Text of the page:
Black and white and luck: Harry Callahan is a photographer that unless somewhat forced to (like I am for class now) I would ignore. His work, although good, is of little interest to me and doesn’t really help inform me artistically. Although I enjoyed some of his work like the extreme black images and the extreme white images, I can’t say that his work was anything special to me. I feel extremely indifferent towards him. I think the most interesting thing about him is his story and philosophy on photography; the idea that an art education would have hindered his artistic ability not helped it. He was able to shoot freely without any pre-conceived notions of what he should and should be photographing. He was much more interested in the mechanics and experimentation of the medium than the creative thought that goes behind every image.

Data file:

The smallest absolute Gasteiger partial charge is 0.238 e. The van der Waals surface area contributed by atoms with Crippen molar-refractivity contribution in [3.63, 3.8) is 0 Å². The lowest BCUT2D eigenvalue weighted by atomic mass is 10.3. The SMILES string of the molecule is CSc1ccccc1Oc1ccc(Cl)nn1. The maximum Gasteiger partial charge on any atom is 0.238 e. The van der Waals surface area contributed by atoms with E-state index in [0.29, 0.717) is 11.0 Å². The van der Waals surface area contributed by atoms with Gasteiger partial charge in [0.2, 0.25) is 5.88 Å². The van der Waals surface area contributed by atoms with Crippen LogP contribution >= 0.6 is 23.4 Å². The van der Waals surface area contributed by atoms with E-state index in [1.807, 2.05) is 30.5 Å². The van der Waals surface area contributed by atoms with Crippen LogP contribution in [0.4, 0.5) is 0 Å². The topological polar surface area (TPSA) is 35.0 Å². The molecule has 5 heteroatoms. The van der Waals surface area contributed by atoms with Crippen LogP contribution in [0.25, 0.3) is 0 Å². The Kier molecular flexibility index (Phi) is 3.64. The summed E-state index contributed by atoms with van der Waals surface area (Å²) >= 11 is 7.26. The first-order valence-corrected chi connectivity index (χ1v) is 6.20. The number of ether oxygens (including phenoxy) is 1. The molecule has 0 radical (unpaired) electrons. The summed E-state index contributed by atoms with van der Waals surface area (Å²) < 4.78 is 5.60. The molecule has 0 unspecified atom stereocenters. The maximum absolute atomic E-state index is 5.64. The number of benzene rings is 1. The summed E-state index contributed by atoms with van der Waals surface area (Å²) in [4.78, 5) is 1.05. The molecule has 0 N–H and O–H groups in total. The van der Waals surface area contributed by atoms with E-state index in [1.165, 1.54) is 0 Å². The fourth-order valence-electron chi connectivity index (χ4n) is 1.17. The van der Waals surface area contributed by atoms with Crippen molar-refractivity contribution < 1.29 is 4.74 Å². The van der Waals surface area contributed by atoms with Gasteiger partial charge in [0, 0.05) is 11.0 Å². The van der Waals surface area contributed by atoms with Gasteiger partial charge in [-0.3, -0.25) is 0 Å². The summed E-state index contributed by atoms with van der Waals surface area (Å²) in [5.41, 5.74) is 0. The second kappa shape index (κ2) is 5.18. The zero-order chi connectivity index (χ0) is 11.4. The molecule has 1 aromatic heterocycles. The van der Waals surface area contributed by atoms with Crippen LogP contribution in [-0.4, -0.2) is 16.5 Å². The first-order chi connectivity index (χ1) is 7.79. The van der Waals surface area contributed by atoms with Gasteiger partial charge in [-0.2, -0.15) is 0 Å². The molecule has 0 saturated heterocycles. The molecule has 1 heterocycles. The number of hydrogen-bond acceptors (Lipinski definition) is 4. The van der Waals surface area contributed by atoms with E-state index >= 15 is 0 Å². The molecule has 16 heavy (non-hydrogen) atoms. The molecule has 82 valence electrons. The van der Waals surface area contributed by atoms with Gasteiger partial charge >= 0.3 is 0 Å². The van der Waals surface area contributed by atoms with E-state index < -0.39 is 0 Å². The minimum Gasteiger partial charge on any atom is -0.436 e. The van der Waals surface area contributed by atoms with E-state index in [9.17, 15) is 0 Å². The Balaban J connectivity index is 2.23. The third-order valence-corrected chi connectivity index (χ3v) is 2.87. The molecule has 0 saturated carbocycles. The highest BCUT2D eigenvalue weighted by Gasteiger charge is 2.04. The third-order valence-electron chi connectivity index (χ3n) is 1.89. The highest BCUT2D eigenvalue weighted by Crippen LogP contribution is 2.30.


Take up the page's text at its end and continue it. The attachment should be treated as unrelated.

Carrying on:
In my opinion, this way of working is only okay for some people and some types of photography. In a more documentary style of working with a photographer who is self-motivated a lack of education may be the best thing for them. I know personally that I needed the push and knowledge that comes with going to an art school to get better and develop my style. The way that Callahan talks about Ansel Adams and cites him as an inspiration caught me off guard. When I think of Adams I think of someone who is technique focused and determined to get accurate photos of the natural landscape, not someone who encourages creativity and experimentation practices in an urban setting or with double exposures. Although Callahan’s work is not very interesting to me his way of thinking and creative process makes me want to free myself from the constructs I have set for myself.